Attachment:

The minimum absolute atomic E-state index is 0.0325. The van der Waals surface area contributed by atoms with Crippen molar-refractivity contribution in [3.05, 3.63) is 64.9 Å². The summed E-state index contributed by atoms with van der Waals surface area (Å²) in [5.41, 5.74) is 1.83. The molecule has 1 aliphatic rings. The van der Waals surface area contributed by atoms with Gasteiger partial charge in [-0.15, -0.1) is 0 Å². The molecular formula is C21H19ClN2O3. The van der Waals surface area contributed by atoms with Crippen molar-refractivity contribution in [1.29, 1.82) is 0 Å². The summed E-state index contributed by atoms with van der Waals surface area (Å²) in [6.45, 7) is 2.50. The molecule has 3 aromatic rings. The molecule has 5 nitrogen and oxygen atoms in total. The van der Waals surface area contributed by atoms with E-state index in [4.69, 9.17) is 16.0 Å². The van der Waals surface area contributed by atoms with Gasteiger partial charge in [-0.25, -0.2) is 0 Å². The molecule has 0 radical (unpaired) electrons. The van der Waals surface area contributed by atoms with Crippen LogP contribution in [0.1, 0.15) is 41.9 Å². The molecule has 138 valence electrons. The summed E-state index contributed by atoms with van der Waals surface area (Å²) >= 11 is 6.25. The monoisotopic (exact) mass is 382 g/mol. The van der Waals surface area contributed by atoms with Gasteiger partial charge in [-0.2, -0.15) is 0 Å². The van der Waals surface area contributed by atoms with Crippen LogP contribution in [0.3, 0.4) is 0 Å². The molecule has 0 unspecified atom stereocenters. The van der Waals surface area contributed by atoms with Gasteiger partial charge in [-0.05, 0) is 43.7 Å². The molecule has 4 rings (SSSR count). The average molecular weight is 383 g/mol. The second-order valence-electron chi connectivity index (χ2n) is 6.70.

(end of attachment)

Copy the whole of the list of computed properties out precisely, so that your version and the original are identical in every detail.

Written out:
The minimum absolute atomic E-state index is 0.0325. The van der Waals surface area contributed by atoms with Crippen molar-refractivity contribution in [3.05, 3.63) is 64.9 Å². The summed E-state index contributed by atoms with van der Waals surface area (Å²) in [5.41, 5.74) is 1.83. The molecule has 1 aliphatic rings. The van der Waals surface area contributed by atoms with Gasteiger partial charge in [-0.15, -0.1) is 0 Å². The molecular formula is C21H19ClN2O3. The van der Waals surface area contributed by atoms with Crippen molar-refractivity contribution in [1.29, 1.82) is 0 Å². The summed E-state index contributed by atoms with van der Waals surface area (Å²) in [6.45, 7) is 2.50. The molecule has 3 aromatic rings. The molecule has 5 nitrogen and oxygen atoms in total. The van der Waals surface area contributed by atoms with E-state index in [4.69, 9.17) is 16.0 Å². The van der Waals surface area contributed by atoms with Gasteiger partial charge in [-0.25, -0.2) is 0 Å². The molecule has 0 radical (unpaired) electrons. The van der Waals surface area contributed by atoms with Crippen LogP contribution in [0.1, 0.15) is 41.9 Å². The molecule has 138 valence electrons. The summed E-state index contributed by atoms with van der Waals surface area (Å²) >= 11 is 6.25. The monoisotopic (exact) mass is 382 g/mol. The van der Waals surface area contributed by atoms with Gasteiger partial charge in [-0.2, -0.15) is 0 Å². The van der Waals surface area contributed by atoms with Crippen LogP contribution in [0.3, 0.4) is 0 Å². The molecule has 0 unspecified atom stereocenters. The van der Waals surface area contributed by atoms with Gasteiger partial charge in [-0.05, 0) is 43.7 Å². The molecule has 4 rings (SSSR count). The average molecular weight is 383 g/mol. The second-order valence-electron chi connectivity index (χ2n) is 6.70.